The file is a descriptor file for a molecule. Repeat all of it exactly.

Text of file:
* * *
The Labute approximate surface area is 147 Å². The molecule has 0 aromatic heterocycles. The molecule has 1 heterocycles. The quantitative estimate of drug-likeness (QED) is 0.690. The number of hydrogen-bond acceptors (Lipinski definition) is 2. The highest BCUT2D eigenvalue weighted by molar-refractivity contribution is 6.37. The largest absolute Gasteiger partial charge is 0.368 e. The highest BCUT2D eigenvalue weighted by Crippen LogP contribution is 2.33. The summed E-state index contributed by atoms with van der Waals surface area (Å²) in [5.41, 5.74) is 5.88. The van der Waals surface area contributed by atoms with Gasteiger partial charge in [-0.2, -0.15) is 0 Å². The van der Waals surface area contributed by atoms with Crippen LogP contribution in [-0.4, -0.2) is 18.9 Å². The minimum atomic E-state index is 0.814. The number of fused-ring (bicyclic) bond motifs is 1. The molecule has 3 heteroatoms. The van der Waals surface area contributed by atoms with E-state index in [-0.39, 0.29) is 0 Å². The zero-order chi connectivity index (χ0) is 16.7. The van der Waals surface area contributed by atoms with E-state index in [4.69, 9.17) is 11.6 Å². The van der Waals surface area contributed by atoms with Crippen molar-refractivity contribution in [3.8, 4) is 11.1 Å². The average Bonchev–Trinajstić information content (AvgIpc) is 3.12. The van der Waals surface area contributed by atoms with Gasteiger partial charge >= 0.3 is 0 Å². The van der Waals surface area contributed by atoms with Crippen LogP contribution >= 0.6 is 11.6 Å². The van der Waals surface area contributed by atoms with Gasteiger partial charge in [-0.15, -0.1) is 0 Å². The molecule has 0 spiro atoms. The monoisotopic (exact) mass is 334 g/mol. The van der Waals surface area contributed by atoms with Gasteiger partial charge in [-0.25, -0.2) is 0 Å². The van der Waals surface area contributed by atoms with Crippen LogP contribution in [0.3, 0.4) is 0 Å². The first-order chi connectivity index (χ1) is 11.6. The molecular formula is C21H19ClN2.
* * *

The Labute approximate surface area is 147 Å². The molecule has 0 aromatic heterocycles. The molecule has 1 heterocycles. The quantitative estimate of drug-likeness (QED) is 0.690. The number of hydrogen-bond acceptors (Lipinski definition) is 2. The highest BCUT2D eigenvalue weighted by molar-refractivity contribution is 6.37. The largest absolute Gasteiger partial charge is 0.368 e. The highest BCUT2D eigenvalue weighted by Crippen LogP contribution is 2.33. The summed E-state index contributed by atoms with van der Waals surface area (Å²) in [5.41, 5.74) is 5.88. The van der Waals surface area contributed by atoms with Gasteiger partial charge in [-0.2, -0.15) is 0 Å². The van der Waals surface area contributed by atoms with Crippen LogP contribution in [-0.4, -0.2) is 18.9 Å². The minimum atomic E-state index is 0.814. The number of fused-ring (bicyclic) bond motifs is 1. The molecule has 3 heteroatoms. The van der Waals surface area contributed by atoms with E-state index in [-0.39, 0.29) is 0 Å². The zero-order chi connectivity index (χ0) is 16.7. The van der Waals surface area contributed by atoms with E-state index in [4.69, 9.17) is 11.6 Å². The van der Waals surface area contributed by atoms with Crippen molar-refractivity contribution in [3.8, 4) is 11.1 Å². The average Bonchev–Trinajstić information content (AvgIpc) is 3.12. The van der Waals surface area contributed by atoms with Gasteiger partial charge >= 0.3 is 0 Å². The van der Waals surface area contributed by atoms with Crippen LogP contribution >= 0.6 is 11.6 Å². The van der Waals surface area contributed by atoms with Gasteiger partial charge in [-0.15, -0.1) is 0 Å². The molecule has 0 spiro atoms. The monoisotopic (exact) mass is 334 g/mol. The van der Waals surface area contributed by atoms with Gasteiger partial charge in [-0.25, -0.2) is 0 Å². The van der Waals surface area contributed by atoms with Crippen LogP contribution in [0.3, 0.4) is 0 Å². The first-order chi connectivity index (χ1) is 11.6. The molecular formula is C21H19ClN2.